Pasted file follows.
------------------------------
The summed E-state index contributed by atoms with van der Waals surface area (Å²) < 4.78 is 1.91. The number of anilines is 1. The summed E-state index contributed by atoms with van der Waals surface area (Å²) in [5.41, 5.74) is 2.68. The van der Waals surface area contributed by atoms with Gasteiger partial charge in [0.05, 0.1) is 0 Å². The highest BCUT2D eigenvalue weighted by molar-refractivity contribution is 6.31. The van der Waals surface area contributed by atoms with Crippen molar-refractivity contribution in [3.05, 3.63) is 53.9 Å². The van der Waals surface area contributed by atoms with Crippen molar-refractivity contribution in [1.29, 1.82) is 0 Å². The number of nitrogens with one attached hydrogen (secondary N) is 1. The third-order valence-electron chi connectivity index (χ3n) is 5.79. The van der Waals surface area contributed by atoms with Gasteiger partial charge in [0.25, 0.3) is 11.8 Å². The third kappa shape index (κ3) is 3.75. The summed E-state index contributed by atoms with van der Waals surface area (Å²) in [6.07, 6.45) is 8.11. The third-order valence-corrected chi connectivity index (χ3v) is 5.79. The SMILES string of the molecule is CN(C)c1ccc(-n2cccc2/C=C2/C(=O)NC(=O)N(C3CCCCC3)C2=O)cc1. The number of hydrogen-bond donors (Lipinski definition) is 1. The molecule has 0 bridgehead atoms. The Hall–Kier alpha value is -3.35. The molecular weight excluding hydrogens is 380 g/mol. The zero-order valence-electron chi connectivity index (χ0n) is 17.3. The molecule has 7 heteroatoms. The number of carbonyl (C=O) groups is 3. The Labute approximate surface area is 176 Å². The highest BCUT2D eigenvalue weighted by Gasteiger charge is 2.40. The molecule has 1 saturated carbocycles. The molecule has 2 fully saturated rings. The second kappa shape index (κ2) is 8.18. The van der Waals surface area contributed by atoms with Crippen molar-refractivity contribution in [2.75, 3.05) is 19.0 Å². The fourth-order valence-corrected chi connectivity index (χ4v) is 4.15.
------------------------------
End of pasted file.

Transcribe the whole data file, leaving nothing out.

The summed E-state index contributed by atoms with van der Waals surface area (Å²) < 4.78 is 1.91. The number of anilines is 1. The summed E-state index contributed by atoms with van der Waals surface area (Å²) in [5.41, 5.74) is 2.68. The van der Waals surface area contributed by atoms with Gasteiger partial charge in [0.05, 0.1) is 0 Å². The highest BCUT2D eigenvalue weighted by molar-refractivity contribution is 6.31. The van der Waals surface area contributed by atoms with Crippen molar-refractivity contribution in [3.05, 3.63) is 53.9 Å². The van der Waals surface area contributed by atoms with Crippen molar-refractivity contribution in [1.29, 1.82) is 0 Å². The number of nitrogens with one attached hydrogen (secondary N) is 1. The third-order valence-electron chi connectivity index (χ3n) is 5.79. The van der Waals surface area contributed by atoms with Gasteiger partial charge in [0.25, 0.3) is 11.8 Å². The third kappa shape index (κ3) is 3.75. The summed E-state index contributed by atoms with van der Waals surface area (Å²) in [6.07, 6.45) is 8.11. The third-order valence-corrected chi connectivity index (χ3v) is 5.79. The SMILES string of the molecule is CN(C)c1ccc(-n2cccc2/C=C2/C(=O)NC(=O)N(C3CCCCC3)C2=O)cc1. The number of hydrogen-bond donors (Lipinski definition) is 1. The molecule has 0 bridgehead atoms. The Hall–Kier alpha value is -3.35. The molecular weight excluding hydrogens is 380 g/mol. The zero-order valence-electron chi connectivity index (χ0n) is 17.3. The molecule has 7 heteroatoms. The number of carbonyl (C=O) groups is 3. The Labute approximate surface area is 176 Å². The highest BCUT2D eigenvalue weighted by Gasteiger charge is 2.40. The molecule has 1 saturated carbocycles. The molecule has 2 fully saturated rings. The second kappa shape index (κ2) is 8.18. The van der Waals surface area contributed by atoms with Crippen molar-refractivity contribution in [2.75, 3.05) is 19.0 Å². The fourth-order valence-corrected chi connectivity index (χ4v) is 4.15.